Father’s Grief

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Fathers and partners often spend pregnancies looking forward to what they will be able to do with their new baby.  A miscarriage, ectopic pregnancy, stillbirth, neonatal death, or similar losses represents a loss of those dreams.  

Men often grieve the loss of a pregnancy or baby in the shadows.  Many cultural and societal pressures can make partners feel like they must be strong for the mother or other family members or that he didn’t connect with the pregnancy as much as the mother did.  These myths can be devastating and may be perpetuated by differences in how men and women tend to grieve.  

Each person processes grief in a unique and personal way.  Common emotions of grief include sadness, anger, disbelief, frustration, and acceptance.  Physical symptoms can include sleeplessness, increased sleeping, increased or decreased appetite, nausea, lack of focus, or headaches.  Give yourself permission to feel the emotions you are experiencing and time the address your symptoms in a way that is right for you.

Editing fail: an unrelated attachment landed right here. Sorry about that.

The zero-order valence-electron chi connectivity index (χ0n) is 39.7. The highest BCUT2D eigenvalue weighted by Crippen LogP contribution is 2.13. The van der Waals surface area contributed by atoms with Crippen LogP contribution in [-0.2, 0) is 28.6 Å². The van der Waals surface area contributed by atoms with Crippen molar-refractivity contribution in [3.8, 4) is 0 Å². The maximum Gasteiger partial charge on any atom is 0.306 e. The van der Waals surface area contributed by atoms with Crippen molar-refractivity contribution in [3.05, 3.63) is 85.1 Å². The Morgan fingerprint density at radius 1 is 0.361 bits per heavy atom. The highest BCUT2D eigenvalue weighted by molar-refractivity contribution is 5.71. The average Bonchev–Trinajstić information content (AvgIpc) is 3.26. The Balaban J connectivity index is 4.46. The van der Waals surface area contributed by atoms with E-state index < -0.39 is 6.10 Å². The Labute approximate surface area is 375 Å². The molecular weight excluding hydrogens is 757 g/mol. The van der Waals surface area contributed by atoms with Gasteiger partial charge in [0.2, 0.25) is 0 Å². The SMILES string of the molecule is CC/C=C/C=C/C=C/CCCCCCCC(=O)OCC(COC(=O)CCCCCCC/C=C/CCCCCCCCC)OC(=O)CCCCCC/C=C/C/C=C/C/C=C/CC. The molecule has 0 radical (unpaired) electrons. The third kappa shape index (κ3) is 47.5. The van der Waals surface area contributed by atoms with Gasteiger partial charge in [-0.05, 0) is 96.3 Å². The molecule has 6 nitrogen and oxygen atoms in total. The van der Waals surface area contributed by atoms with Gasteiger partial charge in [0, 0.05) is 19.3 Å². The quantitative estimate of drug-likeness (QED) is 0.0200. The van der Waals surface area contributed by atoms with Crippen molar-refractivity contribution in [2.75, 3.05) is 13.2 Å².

Partners may feel resentment that the mother is receiving most of the attention.  It can be normal to feel this way.  In some situations, you may also have fears about your partner’s health, safety, and future fertility.  Don’t hesitate to tell others if you need support, too.  

Some men find it helpful to be busy during this time.  There may be tasks that need to be completed, phone calls to make, or projects that feel appropriate.  Fathers tend to return to work earlier than mothers, although this is not always the case.  Other things that can help include talking with friends or family, attending a support group, connecting with another father who has been through a similar experience, talking to your partner, writing down your thoughts, or engaging in activities you find calming and therapeutic.  Professional counseling is available and recommended if your emotions are interfering in daily activities, interfering with your relationships, are prolonged, or cause you to think about harming yourself.  

Recognizing if you and your partner are greiving different can be helpful in understanding and supporting each other.  Grief is hard work that takes a lot of energy.  Being a partner to someone who is grieving is equally hard work.  Be kind to yourselves as you both handle these new roles.  

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